So what to do with productivity?

Those are all really interesting points to consider. But how does that help us find a good direction in life? Well, I’m proposing to let go of the label completely. To not strive for a balance of productive and non-productive things, but to align our actions with our values. It’s not a question of being productive or not, but about joy and fulfillment. We will still have moments where we simply have to do something that might not bring us joy or fulfillment in the moment, but that we know is an important step towards our life’s mission. But overall we will judge no by “was that productive?” but “Was I enjoying it?” or “Did it align with my values?” or “Do I feel deep satisfaction or fulfillment afterwards?”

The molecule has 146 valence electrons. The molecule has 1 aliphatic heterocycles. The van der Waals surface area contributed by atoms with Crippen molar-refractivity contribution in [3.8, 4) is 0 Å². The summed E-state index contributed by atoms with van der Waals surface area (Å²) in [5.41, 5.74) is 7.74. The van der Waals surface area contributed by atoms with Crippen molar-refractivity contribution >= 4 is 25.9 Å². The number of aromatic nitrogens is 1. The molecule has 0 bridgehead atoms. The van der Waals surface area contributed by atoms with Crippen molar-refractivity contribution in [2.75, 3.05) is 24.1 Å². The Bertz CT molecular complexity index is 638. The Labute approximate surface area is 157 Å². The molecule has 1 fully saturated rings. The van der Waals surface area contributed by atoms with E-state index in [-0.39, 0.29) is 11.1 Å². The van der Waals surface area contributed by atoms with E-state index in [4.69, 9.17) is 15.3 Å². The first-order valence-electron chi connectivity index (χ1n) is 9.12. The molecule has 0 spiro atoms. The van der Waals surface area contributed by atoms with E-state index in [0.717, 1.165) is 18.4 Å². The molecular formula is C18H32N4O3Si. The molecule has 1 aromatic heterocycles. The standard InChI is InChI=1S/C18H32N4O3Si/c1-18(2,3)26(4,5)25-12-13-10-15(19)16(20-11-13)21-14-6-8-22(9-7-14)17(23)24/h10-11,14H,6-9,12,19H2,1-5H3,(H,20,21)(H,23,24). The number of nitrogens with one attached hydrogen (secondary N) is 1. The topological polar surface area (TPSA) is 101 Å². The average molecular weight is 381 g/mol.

What resonated with you? Where did you notice resistance? Where do you disagree or have something to add? What do you take away from the words that you just read? – I’d love to know what you’re thinking. Learn new perspectives and have a discourse, so please share in the comments or sign up to my newsletter so that we can communicate more directly.

Redefining productivity
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One thought on “Redefining productivity

  • 11. May 2023 at 16:05

    I particularly like this piece, because it strikes right to the heart of our value system — not just what we value in terms of productivity, but in each other. Do I have to be somebody or prove myself in order to be worthy of love? Why isn’t being who I am good enough? Why don’t dreams count as much as tangible products? This venture into productivity alone helps me to feel more grounded in who I am, rather than in what I can stack up beside me. Thank you for the exploration, as for me it turned out to be a personal exploration as well.